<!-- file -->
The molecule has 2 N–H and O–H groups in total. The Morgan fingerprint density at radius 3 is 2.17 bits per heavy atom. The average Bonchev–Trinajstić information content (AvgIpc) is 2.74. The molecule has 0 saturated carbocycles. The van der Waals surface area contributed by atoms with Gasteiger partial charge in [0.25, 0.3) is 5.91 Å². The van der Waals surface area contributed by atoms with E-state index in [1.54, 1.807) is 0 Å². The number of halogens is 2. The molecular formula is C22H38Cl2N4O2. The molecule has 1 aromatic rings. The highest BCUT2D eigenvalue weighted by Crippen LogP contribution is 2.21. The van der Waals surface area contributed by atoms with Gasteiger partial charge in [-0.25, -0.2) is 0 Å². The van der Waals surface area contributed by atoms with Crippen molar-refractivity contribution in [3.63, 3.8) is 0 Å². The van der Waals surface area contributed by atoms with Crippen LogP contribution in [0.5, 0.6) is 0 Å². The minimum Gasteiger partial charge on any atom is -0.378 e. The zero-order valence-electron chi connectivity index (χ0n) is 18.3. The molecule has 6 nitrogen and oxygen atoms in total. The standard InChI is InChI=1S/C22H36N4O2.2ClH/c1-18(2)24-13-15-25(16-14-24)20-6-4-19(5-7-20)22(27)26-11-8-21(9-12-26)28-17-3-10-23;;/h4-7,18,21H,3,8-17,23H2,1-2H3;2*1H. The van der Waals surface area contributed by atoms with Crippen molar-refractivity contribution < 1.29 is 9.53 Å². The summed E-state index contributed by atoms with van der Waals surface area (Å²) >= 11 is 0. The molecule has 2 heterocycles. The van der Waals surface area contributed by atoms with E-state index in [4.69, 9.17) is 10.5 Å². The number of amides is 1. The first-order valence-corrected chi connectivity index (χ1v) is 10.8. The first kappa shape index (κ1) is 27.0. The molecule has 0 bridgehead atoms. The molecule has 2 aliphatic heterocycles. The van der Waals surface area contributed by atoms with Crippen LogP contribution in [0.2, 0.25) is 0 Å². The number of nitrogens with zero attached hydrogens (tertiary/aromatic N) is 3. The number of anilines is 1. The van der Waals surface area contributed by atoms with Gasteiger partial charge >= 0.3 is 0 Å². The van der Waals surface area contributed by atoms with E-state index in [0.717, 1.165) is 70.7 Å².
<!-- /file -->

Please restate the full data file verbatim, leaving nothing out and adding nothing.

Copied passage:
The molecule has 2 N–H and O–H groups in total. The Morgan fingerprint density at radius 3 is 2.17 bits per heavy atom. The average Bonchev–Trinajstić information content (AvgIpc) is 2.74. The molecule has 0 saturated carbocycles. The van der Waals surface area contributed by atoms with Gasteiger partial charge in [0.25, 0.3) is 5.91 Å². The van der Waals surface area contributed by atoms with E-state index in [1.54, 1.807) is 0 Å². The number of halogens is 2. The molecular formula is C22H38Cl2N4O2. The molecule has 1 aromatic rings. The highest BCUT2D eigenvalue weighted by Crippen LogP contribution is 2.21. The van der Waals surface area contributed by atoms with Gasteiger partial charge in [-0.25, -0.2) is 0 Å². The van der Waals surface area contributed by atoms with Crippen molar-refractivity contribution in [3.63, 3.8) is 0 Å². The van der Waals surface area contributed by atoms with Crippen LogP contribution in [0.5, 0.6) is 0 Å². The minimum Gasteiger partial charge on any atom is -0.378 e. The zero-order valence-electron chi connectivity index (χ0n) is 18.3. The molecule has 6 nitrogen and oxygen atoms in total. The standard InChI is InChI=1S/C22H36N4O2.2ClH/c1-18(2)24-13-15-25(16-14-24)20-6-4-19(5-7-20)22(27)26-11-8-21(9-12-26)28-17-3-10-23;;/h4-7,18,21H,3,8-17,23H2,1-2H3;2*1H. The van der Waals surface area contributed by atoms with Crippen molar-refractivity contribution < 1.29 is 9.53 Å². The summed E-state index contributed by atoms with van der Waals surface area (Å²) >= 11 is 0. The molecule has 2 heterocycles. The van der Waals surface area contributed by atoms with E-state index in [4.69, 9.17) is 10.5 Å². The number of amides is 1. The first-order valence-corrected chi connectivity index (χ1v) is 10.8. The first kappa shape index (κ1) is 27.0. The molecule has 0 bridgehead atoms. The molecule has 2 aliphatic heterocycles. The van der Waals surface area contributed by atoms with Crippen LogP contribution in [0.2, 0.25) is 0 Å². The number of nitrogens with zero attached hydrogens (tertiary/aromatic N) is 3. The number of anilines is 1. The van der Waals surface area contributed by atoms with Gasteiger partial charge >= 0.3 is 0 Å². The van der Waals surface area contributed by atoms with E-state index in [0.717, 1.165) is 70.7 Å².